Synopsis: A rancher near a small Arizona town is overrun by hundreds or rabbits that are destroying his crops. Rather than poisoning them, he turns to a local university in an effort to find another way to get rid of them. This results in an experimental serum being used that causes the rabbits to grow to an unusually large size and turn carnivorous, something that becomes a major problem when one of the rabbits is accidentally released into the wild and begins breeding.
Movie Review: Night of the Lepus (1972)
A review of the 1972 horror movie starring Janet Leigh and DeForest Kelley.
My daughter and I have had this movie on our list of "to watch" films for a couple months now but I have avoided watching it with her because I wasn't really sure what to expect. It sounded unique. But, it also sounded like it could be a really stupid film. As I turns out, it was actually a better film than I expected it to be.
Giant man-eating rabbits are actually a much better movie monster than I originally thought they would be for a number of reasons. The main one was the way they would reproduce at an extraordinary rate, forcing the heroes to face many killer rabbits rather than just one or two.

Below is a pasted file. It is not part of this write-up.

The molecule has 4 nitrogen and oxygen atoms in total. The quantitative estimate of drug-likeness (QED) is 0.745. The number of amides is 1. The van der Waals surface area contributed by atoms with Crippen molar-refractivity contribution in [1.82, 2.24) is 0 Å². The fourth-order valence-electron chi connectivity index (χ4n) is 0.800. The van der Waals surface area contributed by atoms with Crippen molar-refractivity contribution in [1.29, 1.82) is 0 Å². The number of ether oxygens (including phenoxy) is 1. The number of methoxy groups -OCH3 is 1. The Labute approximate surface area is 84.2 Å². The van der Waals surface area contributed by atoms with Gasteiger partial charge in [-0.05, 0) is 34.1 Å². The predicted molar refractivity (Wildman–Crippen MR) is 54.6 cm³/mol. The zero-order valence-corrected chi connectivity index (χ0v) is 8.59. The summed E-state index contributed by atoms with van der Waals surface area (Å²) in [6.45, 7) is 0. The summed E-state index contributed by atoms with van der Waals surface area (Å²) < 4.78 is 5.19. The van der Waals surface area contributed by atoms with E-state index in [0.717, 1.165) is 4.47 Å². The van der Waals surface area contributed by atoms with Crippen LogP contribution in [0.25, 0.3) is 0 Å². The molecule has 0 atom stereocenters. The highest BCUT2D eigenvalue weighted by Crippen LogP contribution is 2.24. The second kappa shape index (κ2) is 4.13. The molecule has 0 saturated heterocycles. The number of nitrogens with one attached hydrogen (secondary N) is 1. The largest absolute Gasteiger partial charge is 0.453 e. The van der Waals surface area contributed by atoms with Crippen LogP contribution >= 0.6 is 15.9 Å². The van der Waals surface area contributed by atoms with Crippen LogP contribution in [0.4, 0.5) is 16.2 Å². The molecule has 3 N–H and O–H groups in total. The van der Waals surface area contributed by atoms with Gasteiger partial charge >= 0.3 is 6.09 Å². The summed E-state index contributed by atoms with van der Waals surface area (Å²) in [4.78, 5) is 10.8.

In addition, they have some added abilities, such as being able to dig into or out of the ground (something that made the first attempt to stop them useless) and the ability to chew through things. The former was one that added a little more suspense because there were plenty of times when I wasn't sure if the heroes were safe or if one of the rabbits would pop up from the ground under their feet.
Not to mention, those cute bucked teeth have an ax-like effect when chewing on humans. This meant, even though the film, at times, still managed to have a bit of an unintentional comical feel to it, the rabbits still proved to be menacing enough to keep it a horror movie.
One thing I was not expecting when watching this film was how graphic it was. There were lots of bloody corpses (including children) and plenty of blood splatter whenever one of the giant bunnies got shot. As a result, I did have to keep checking on my daughter to make sure she wasn't being scarred for life and would not recommend watching this movie in front of young children or if you get squeamish easily.
As I said before, based solely on the description, I wasn't really sure what to expect from this film. However, while it obviously wasn't Oscar-worthy, it did turn out to be a surprisingly decent horror film. If nothing else, it'll make me think twice about walking into a room full of giant rabbits.
My Grade: B
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